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The ThermoPlastic composites Research Center (TPRC) in Enschede celebrates its tenth anniversary on 8 October 2019.
At a conference hosted by the University of Twente (UT), the TPRC will reflect on the most important milestones of this consortium which started life as just a couple of researchers at the UT. It will also look to the future, and the even wider application of thermoplastic composites.
Over the last decade the TPRC has been a key player in the broader use of these ultra-light and strong materials in the auto and aviation industries. Multinationals like Boeing, Toray Advanced Composites (previously TenCate Advanced Composites) and GKN Fokker were partners from the start, and are now strongly committed to thermoplastic composites.
Composites make up a growing part of our world, though we are often unaware of them. The cars we drive and the aircraft we fly in use increasing amounts of this ‘futuristic material’. They already make up half of a Boeing 787 Dreamliner, and they are likely to play an increasingly important role in the debate on CO2 emissions and fuel savings.
What are thermoplastic composites?
Thermoplastic composites are super-light, strong, stiff materials that are also sustainable and recyclable. Products constructed of these materials can be up to 40% lighter than those generally used in cars and aircraft, and this yields great benefits. Nevertheless, many manufacturers still have no ‘feel’ for the material; experience with steel, for instance, does not transfer one-to-one to composites. “So the manufacturers come to us,” explains Harald Heerink, General Manager of TPRC since 2011. “We’ve now grown into an international consortium of 22 members who we help with research, training, testing and production. The unique thing about it is that the entire value chain is represented. Knowledge institutes, materials suppliers, machines and parts, the aviation and car industries – they’re all involved.”
Much more than just a network
The first important milestone that TPRC celebrated was the opening of its own lab at Kennispark Twente in 2012. In this high-tech, 750m² facility TPRC operates its own forming press, an advanced fibre placement machine, injection moulding machines, various laboratory technologies, and test benches. “The lab turned TPRC into much more than just a network; our members make full use of it,” says Heerink.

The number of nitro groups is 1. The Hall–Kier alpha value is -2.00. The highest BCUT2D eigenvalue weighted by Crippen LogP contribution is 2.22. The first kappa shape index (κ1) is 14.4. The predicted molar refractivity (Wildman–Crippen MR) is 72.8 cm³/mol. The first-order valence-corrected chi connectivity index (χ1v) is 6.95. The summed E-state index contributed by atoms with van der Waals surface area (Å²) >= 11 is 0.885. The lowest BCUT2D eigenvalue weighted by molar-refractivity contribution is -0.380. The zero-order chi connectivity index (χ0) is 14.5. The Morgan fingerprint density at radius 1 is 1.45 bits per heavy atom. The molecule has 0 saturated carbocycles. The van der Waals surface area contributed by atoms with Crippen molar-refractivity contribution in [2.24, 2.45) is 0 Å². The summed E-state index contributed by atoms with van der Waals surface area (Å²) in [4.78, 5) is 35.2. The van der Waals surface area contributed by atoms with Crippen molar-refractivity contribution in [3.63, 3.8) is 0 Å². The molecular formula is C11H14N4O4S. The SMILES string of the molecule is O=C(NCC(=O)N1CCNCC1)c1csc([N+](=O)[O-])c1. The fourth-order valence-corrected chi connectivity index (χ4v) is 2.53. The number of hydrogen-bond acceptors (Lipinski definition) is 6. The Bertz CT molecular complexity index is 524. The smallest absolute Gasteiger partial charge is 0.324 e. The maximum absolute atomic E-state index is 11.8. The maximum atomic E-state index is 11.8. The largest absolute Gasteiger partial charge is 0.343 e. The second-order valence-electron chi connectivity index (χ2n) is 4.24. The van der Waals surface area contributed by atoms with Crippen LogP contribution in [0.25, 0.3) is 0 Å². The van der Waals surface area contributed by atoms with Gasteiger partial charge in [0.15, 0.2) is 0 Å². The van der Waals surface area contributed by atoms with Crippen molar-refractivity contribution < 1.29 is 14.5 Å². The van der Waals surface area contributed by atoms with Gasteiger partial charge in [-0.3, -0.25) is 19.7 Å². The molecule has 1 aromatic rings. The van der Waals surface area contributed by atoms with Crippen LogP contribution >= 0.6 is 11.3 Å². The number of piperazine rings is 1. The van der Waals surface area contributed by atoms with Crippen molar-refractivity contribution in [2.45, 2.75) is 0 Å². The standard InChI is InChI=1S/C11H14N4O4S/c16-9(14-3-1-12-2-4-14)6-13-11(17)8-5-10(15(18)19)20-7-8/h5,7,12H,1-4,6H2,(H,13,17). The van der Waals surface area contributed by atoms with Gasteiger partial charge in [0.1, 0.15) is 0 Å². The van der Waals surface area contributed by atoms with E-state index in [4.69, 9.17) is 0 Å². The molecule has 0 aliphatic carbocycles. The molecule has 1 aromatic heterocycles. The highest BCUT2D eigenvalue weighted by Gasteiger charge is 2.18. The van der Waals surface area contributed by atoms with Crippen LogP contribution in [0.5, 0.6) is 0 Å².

Research and engineering at TPRC gathered real momentum only three years ago. “The large aircraft manufacturers indicated that they want to employ thermoplastic composites on a large scale, so they need the help of the suppliers. Large American companies, such as Spirit AeroSystems and Collins Aerospace, major Tier 1 suppliers of the aviation industry, were quick to join the TPRC. Our membership model is unique in the world of thermoplastic composites: members pay a membership fee for five years, so they commit themselves strongly to working with us and with each other.”
Designing faultless shapes
In technological terms, too, TPRC is a world leader in the design of virtually faultless parts. “It’s called ‘virtual manufacturing’,” explains Heerink. “It makes the design process more predictable, and this was the last hurdle we needed to clear. It means that it can be shown, at an early stage in the design process, whether a component is manufacturable. Its application meets the two most important demands of the auto industry: weight reduction and cost reduction. Remember that a large injection mould sometimes costs more than a million euros, so a faultless production process is essential to manufacturers and suppliers.”
Heerink expects TPRC to keep growing, “Expanding the consortium will remain important for the industrial application of thermoplastic composites. The aviation industry can sometimes be rather hesitant about adopting innovations. What’s happening now is remarkable, but we need to expand further. The focus is also increasingly being placed on recycling, we have already implemented a number of successful projects. We also expect wider application in other products such as professional bike frames. The Belgian company REIN4CED, which will also be speaking at our conference, is working on this, for example.”
Conference: ‘The Future of Thermoplastic Composites’
‘The Future of Thermoplastic Composites’ conference will take place on 8 October 2019 at the University of Twente. Prominent experts will join conference visitors to discuss the latest technological developments and applications in the field of thermoplastic composites. The keynote speaker is Alex Rubin, Senior Technical Fellow at Boeing. The moderator is the technology expert Danny Mekić. TPRC expects over 300 participants to attend.
Image provided by TPRC
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